Noise â The analysis of noise, which is mostly from traffic, assumes that everyone will be driving at posted speed limits.  When traffic jams, idling, and honking are considered the noise is going to be so bad that sealed windows will be required for every building in the area.

âHudson Terraceâ â Promotional materials used by the Administration and the Jets show a deck over the West Side Highway as an integral part of the stadium, but the EIS doesnât study it and itâs not included in any of the Hudson Yards land use proposals.  Because it is connected to Hudson River Park and covers a major roadway, it could possibly trigger federal environmental review and the reopening of the Hudson River Park EIS. 

Power â The EIS shows that new development will require as much electricity as is generated by a mid-sized power plant.  Two new electric substations and a new transmission substation will be needed to distribute this power.  But the Hudson Yards rezoning plan will make it impossible to locate any of these facilities in the area as-of-right. 

Construction â Between 2005 and 2009, the City predicts that construction in the Hudson Yards area will require almost 200,000 truck trips.  In 2006, the City expects almost 500 vehicles each day to be traveling to and from construction sites.  Almost all of these trucks will be bringing construction materials and rock spoils through tunnels and over bridges.  This will be happening at the same time that major construction is occurring in Lower Manhattan.  These vehicles will use so much diesel fuel that our air will violate pollution limits.  And what will be the effect on the river crossings?  We donât know, because the EIS didnât study them.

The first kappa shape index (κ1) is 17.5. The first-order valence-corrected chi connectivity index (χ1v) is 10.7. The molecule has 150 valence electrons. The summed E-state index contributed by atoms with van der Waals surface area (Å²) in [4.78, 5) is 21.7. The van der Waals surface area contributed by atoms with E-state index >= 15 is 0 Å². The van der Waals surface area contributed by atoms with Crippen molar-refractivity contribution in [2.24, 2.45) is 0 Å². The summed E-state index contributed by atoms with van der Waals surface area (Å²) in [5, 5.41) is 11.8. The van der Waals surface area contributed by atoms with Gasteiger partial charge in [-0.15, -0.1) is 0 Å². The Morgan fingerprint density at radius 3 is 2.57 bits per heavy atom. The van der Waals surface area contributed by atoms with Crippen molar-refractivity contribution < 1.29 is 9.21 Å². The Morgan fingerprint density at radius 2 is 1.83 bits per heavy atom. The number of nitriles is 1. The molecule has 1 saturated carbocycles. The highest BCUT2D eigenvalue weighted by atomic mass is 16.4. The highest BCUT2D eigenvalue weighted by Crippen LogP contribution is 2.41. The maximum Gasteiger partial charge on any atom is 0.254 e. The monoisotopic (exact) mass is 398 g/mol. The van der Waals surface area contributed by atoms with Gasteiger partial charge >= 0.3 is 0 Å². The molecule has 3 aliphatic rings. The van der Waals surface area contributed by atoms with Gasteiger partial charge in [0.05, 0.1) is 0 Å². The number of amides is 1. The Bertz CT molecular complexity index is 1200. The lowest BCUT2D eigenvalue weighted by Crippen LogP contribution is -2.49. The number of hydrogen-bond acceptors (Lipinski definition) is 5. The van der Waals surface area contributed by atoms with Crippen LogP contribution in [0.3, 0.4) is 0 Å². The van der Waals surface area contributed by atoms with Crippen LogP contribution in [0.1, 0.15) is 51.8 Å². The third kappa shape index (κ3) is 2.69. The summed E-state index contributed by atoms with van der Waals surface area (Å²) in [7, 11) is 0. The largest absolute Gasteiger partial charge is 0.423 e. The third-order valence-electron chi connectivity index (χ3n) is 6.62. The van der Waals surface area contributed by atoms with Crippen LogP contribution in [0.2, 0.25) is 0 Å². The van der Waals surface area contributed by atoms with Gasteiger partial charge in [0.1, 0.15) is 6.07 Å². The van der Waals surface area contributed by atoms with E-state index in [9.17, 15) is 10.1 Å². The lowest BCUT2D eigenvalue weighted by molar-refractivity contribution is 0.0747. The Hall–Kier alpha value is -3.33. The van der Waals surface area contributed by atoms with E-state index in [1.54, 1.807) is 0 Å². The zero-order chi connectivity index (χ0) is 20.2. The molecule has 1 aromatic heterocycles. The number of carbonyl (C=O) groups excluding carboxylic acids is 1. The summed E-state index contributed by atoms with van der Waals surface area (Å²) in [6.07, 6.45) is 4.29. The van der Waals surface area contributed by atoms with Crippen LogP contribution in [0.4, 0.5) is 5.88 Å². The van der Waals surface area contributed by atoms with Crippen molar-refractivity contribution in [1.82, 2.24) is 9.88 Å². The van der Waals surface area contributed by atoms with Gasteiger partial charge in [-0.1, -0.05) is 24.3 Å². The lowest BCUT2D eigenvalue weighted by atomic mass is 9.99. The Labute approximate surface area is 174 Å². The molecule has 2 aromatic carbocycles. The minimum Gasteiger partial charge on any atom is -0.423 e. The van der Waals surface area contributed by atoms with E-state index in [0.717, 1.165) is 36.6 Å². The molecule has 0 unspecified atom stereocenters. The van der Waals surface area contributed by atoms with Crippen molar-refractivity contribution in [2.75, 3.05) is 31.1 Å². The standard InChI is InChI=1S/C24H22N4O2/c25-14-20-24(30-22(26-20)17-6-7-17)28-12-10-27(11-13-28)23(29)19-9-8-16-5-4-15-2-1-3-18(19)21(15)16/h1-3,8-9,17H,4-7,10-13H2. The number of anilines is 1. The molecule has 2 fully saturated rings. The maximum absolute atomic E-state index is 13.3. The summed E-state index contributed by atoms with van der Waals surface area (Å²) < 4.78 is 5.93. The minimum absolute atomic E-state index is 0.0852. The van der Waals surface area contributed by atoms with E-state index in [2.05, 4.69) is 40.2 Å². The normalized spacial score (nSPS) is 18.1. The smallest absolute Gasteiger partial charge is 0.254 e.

The Board agrees that parts of the Hudson Yards area now zoned for low-density industrial use should be rezoned to allow for contextual expansion of residential and commercial uses in Hellâs Kitchen, but disagrees with the scale of development contemplated by the overall plan. 

In an August letter to the City Planning Commission, the Board raised several major concerns with the Cityâs plan including: excessive density that would allow 70 and 80-story towers to block the waterfront from the City, tremendous risk to Cityâs finances, major environmental problems with traffic and air pollution, and the unnecessary condemnation of private property that would lead to the direct displacement of 85 households, a family shelter housing at least 290 residents and an estimated 340 businesses and 1,200 to 3,000 private sector jobs.

Two overriding considerations about the plan dominated the Community Boardâs deliberations.  First is the plan to build a football stadium for the New York Jets just east of the West Side Highway between 30th and 33rd streets.  The Board argues the stadium would create traffic nightmares, would deter desirable development and wastes a valuable waterfront development site that would be better used for offices, housing and open space, and for the southward expansion of the Javits Center. Second is the lack of a real plan to create affordable housing. 

For a group of 42 volunteers, examining and responding to the Hudson Yards plan and the complex technical information contained in the 7-volume, 6,000-page environmental study has been a Herculean task.  The Community Boardâs entire 46-page response to the No. 7 Subway Extension â Hudson Yards Rezoning and Development Program Draft Generic Environmental Impact Statement is available online (http://www.ManhattanCB4.org) or by request by calling the boardâs office.